Members of the Solano County Board of Supervisors this week unanimously affirmed their support for the future of Travis Air Force Base by extending a temporary moratorium on new, large-scale commercial wind- and solar-energy projects in rural areas near the base.
The ban also includes new wireless communication towers that are more than 200 feet tall.
Tuesday’s action gives the county 10 months to develop a policy for the types of developments that can occur in these rural areas that are critical to Travis Air Force Base operations.
We say, bravo.
The 10-month moratorium comes at the close of a 45-day ban put in place Nov. 5. It’s designed to protect the base from encroachment, but also to protect prime farmland from development.
Hundreds of huge wind turbines generate power in the Montezuma Hills between Suisun City and Rio Vista. Those turbines were a cause of concern for Air Force officials due to possible interference with radar that’s used at the base to track incoming and departing flights.
Those issues have been largely resolved, but now wind- and solar-energy companies are eyeing land on the Travis side of Highway 12 for future projects.
The height of the turbines – some 400 feet from the base to the tip of an upturned blade – would interfere with operations at the new attack landing zone, which allows Air Force pilots to train in low-level landing maneuvers in the massive C-17 aircraft.
Efforts to limit encroachment on the base are critical to everyone who lives or works near the base’s sphere of influence. Base officials estimate that operations at Travis provide a $1.66 billion annual boost to the surrounding economy. That’s based on an analysis of base operations from Oct. 1, 2011, to Sept. 30, 2012 – the latest figures available.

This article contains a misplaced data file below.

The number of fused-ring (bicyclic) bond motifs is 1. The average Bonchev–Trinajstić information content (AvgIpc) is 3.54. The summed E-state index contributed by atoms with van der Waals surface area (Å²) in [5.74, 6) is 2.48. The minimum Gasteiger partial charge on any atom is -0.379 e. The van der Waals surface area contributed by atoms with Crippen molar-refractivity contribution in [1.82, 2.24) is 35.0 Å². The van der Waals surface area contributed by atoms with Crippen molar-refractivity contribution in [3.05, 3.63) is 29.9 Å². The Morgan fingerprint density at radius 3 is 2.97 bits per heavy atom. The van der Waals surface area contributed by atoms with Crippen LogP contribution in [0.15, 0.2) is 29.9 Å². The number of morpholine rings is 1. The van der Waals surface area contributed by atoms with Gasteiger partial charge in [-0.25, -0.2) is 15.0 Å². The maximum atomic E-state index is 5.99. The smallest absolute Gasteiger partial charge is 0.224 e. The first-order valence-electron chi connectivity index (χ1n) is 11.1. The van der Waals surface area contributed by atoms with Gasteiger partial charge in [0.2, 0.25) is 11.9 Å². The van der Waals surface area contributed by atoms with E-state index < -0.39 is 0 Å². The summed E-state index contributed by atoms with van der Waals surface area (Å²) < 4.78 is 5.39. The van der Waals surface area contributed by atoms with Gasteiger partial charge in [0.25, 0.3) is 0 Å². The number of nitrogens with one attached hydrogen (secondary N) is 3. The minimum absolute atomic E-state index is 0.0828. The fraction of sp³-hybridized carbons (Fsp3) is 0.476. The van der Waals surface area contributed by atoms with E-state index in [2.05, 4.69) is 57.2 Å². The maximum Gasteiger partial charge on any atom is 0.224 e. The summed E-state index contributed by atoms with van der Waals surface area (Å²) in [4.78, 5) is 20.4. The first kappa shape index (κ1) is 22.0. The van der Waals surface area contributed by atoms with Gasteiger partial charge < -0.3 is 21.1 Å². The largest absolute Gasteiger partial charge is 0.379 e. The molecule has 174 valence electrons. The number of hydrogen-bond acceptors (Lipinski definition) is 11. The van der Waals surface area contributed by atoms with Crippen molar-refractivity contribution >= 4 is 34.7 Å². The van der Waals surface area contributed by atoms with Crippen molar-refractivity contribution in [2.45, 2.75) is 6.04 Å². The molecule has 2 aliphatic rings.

We suspect it’s much higher. But even at $1.66 billion a year, that’s far too many jobs — on and off base; active duty, civil service and contractors – and too much disposable income that comes to businesses across the region for the county – or anyone else – to put base operations at risk.
Simply put, any future project that could interfere with operations at Travis Air Force Base should be shunned not only by the county but by Fairfield, Suisun City and Vacaville. The 10-month ban on alternative energy projects and tall wireless communication towers in this critical zone will allow the county, at least, to codify this way of thinking in the Travis Air Force Base Land Use Compatibility Plan as it’s updated in the coming two years.